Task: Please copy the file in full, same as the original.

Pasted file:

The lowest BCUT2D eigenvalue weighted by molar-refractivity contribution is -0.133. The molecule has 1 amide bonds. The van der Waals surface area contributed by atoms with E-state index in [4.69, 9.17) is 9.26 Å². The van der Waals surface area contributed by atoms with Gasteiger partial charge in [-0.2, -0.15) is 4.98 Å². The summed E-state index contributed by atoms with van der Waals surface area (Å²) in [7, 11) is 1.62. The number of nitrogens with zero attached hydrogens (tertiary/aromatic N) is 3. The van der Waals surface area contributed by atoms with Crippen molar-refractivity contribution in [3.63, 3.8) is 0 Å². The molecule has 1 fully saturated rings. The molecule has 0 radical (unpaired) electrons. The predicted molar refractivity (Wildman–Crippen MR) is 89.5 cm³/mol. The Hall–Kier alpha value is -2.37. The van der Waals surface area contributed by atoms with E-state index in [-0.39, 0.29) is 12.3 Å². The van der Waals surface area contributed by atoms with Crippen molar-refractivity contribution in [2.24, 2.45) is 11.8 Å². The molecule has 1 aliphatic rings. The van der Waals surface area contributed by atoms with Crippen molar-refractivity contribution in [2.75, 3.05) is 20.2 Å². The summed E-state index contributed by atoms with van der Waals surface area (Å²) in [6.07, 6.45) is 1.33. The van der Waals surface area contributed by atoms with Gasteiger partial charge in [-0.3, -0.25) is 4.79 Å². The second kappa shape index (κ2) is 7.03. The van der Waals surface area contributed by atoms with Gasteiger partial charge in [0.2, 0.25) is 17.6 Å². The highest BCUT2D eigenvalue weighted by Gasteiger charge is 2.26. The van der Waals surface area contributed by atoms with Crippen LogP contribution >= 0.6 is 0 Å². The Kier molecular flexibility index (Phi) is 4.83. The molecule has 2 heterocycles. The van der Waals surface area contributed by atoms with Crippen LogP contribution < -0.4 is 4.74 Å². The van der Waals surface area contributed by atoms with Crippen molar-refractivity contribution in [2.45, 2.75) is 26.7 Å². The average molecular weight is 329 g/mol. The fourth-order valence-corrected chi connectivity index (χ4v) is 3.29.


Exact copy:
The lowest BCUT2D eigenvalue weighted by molar-refractivity contribution is -0.133. The molecule has 1 amide bonds. The van der Waals surface area contributed by atoms with E-state index in [4.69, 9.17) is 9.26 Å². The van der Waals surface area contributed by atoms with Gasteiger partial charge in [-0.2, -0.15) is 4.98 Å². The summed E-state index contributed by atoms with van der Waals surface area (Å²) in [7, 11) is 1.62. The number of nitrogens with zero attached hydrogens (tertiary/aromatic N) is 3. The van der Waals surface area contributed by atoms with Crippen molar-refractivity contribution in [3.63, 3.8) is 0 Å². The molecule has 1 fully saturated rings. The molecule has 0 radical (unpaired) electrons. The predicted molar refractivity (Wildman–Crippen MR) is 89.5 cm³/mol. The Hall–Kier alpha value is -2.37. The van der Waals surface area contributed by atoms with E-state index in [-0.39, 0.29) is 12.3 Å². The van der Waals surface area contributed by atoms with Crippen molar-refractivity contribution in [2.24, 2.45) is 11.8 Å². The molecule has 1 aliphatic rings. The van der Waals surface area contributed by atoms with Crippen molar-refractivity contribution in [2.75, 3.05) is 20.2 Å². The summed E-state index contributed by atoms with van der Waals surface area (Å²) in [6.07, 6.45) is 1.33. The van der Waals surface area contributed by atoms with Gasteiger partial charge in [-0.3, -0.25) is 4.79 Å². The second kappa shape index (κ2) is 7.03. The van der Waals surface area contributed by atoms with Gasteiger partial charge in [0.2, 0.25) is 17.6 Å². The highest BCUT2D eigenvalue weighted by Gasteiger charge is 2.26. The van der Waals surface area contributed by atoms with Crippen LogP contribution >= 0.6 is 0 Å². The Kier molecular flexibility index (Phi) is 4.83. The molecule has 2 heterocycles. The van der Waals surface area contributed by atoms with Crippen LogP contribution < -0.4 is 4.74 Å². The van der Waals surface area contributed by atoms with Crippen molar-refractivity contribution in [2.45, 2.75) is 26.7 Å². The average molecular weight is 329 g/mol. The fourth-order valence-corrected chi connectivity index (χ4v) is 3.29.